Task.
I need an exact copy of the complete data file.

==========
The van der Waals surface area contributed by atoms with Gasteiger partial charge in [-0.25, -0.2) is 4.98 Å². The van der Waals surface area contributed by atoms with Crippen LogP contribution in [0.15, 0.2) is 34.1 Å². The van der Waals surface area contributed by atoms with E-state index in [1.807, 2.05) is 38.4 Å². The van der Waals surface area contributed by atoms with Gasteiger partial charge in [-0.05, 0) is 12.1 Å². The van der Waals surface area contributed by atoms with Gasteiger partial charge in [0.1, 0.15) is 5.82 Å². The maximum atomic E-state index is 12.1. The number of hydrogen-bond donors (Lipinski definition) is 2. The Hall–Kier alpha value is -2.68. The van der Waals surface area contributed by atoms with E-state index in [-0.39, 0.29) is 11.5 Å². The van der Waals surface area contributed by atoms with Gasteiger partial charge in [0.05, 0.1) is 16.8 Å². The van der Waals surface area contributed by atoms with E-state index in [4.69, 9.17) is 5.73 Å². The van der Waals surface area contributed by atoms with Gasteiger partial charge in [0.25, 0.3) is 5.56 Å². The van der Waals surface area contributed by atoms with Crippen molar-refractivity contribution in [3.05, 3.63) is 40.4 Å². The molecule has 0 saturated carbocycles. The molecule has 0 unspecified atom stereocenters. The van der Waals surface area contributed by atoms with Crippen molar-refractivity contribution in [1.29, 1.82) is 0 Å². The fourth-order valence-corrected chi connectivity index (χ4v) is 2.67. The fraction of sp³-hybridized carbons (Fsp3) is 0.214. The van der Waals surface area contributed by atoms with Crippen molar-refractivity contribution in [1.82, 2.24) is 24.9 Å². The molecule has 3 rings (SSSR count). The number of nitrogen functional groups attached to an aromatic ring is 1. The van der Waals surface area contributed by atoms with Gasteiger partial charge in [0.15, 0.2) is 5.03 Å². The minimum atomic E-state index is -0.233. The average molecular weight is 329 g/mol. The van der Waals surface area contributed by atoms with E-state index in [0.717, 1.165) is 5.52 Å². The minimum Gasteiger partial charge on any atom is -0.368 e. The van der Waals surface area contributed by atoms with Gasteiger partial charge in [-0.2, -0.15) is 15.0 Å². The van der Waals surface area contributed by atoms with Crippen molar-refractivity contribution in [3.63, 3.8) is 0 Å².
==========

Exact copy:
The van der Waals surface area contributed by atoms with Gasteiger partial charge in [-0.25, -0.2) is 4.98 Å². The van der Waals surface area contributed by atoms with Crippen LogP contribution in [0.15, 0.2) is 34.1 Å². The van der Waals surface area contributed by atoms with E-state index in [1.807, 2.05) is 38.4 Å². The van der Waals surface area contributed by atoms with Gasteiger partial charge in [-0.05, 0) is 12.1 Å². The van der Waals surface area contributed by atoms with Gasteiger partial charge in [0.1, 0.15) is 5.82 Å². The maximum atomic E-state index is 12.1. The number of hydrogen-bond donors (Lipinski definition) is 2. The Hall–Kier alpha value is -2.68. The van der Waals surface area contributed by atoms with E-state index in [-0.39, 0.29) is 11.5 Å². The van der Waals surface area contributed by atoms with Gasteiger partial charge in [0.05, 0.1) is 16.8 Å². The van der Waals surface area contributed by atoms with E-state index in [4.69, 9.17) is 5.73 Å². The van der Waals surface area contributed by atoms with Gasteiger partial charge in [0.25, 0.3) is 5.56 Å². The van der Waals surface area contributed by atoms with Crippen molar-refractivity contribution in [3.05, 3.63) is 40.4 Å². The molecule has 0 saturated carbocycles. The molecule has 0 unspecified atom stereocenters. The van der Waals surface area contributed by atoms with Crippen molar-refractivity contribution in [1.29, 1.82) is 0 Å². The fourth-order valence-corrected chi connectivity index (χ4v) is 2.67. The fraction of sp³-hybridized carbons (Fsp3) is 0.214. The van der Waals surface area contributed by atoms with Crippen molar-refractivity contribution in [1.82, 2.24) is 24.9 Å². The molecule has 3 rings (SSSR count). The number of nitrogen functional groups attached to an aromatic ring is 1. The van der Waals surface area contributed by atoms with Gasteiger partial charge in [0.15, 0.2) is 5.03 Å². The minimum atomic E-state index is -0.233. The average molecular weight is 329 g/mol. The van der Waals surface area contributed by atoms with E-state index in [0.717, 1.165) is 5.52 Å². The minimum Gasteiger partial charge on any atom is -0.368 e. The van der Waals surface area contributed by atoms with Gasteiger partial charge in [-0.2, -0.15) is 15.0 Å². The van der Waals surface area contributed by atoms with Crippen molar-refractivity contribution in [3.63, 3.8) is 0 Å².